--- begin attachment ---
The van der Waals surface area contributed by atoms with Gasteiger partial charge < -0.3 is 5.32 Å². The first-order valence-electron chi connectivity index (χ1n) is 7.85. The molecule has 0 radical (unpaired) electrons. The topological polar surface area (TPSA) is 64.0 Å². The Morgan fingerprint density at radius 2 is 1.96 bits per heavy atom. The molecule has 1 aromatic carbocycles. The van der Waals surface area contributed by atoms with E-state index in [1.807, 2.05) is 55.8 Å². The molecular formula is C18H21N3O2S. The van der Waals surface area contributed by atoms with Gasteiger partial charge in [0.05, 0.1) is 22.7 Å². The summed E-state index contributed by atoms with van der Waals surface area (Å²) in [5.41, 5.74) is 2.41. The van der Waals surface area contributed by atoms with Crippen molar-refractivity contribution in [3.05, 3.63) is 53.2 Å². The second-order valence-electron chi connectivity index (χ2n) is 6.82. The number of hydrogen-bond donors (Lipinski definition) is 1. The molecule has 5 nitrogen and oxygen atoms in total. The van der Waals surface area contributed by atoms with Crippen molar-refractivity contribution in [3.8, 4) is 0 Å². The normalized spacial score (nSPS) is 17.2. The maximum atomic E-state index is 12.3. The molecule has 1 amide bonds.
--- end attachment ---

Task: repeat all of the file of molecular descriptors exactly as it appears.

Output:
The van der Waals surface area contributed by atoms with Gasteiger partial charge < -0.3 is 5.32 Å². The first-order valence-electron chi connectivity index (χ1n) is 7.85. The molecule has 0 radical (unpaired) electrons. The topological polar surface area (TPSA) is 64.0 Å². The Morgan fingerprint density at radius 2 is 1.96 bits per heavy atom. The molecule has 1 aromatic carbocycles. The van der Waals surface area contributed by atoms with E-state index in [1.807, 2.05) is 55.8 Å². The molecular formula is C18H21N3O2S. The van der Waals surface area contributed by atoms with Gasteiger partial charge in [0.05, 0.1) is 22.7 Å². The summed E-state index contributed by atoms with van der Waals surface area (Å²) in [5.41, 5.74) is 2.41. The van der Waals surface area contributed by atoms with Crippen molar-refractivity contribution in [3.05, 3.63) is 53.2 Å². The second-order valence-electron chi connectivity index (χ2n) is 6.82. The number of hydrogen-bond donors (Lipinski definition) is 1. The molecule has 5 nitrogen and oxygen atoms in total. The van der Waals surface area contributed by atoms with Crippen molar-refractivity contribution in [3.8, 4) is 0 Å². The normalized spacial score (nSPS) is 17.2. The maximum atomic E-state index is 12.3. The molecule has 1 amide bonds.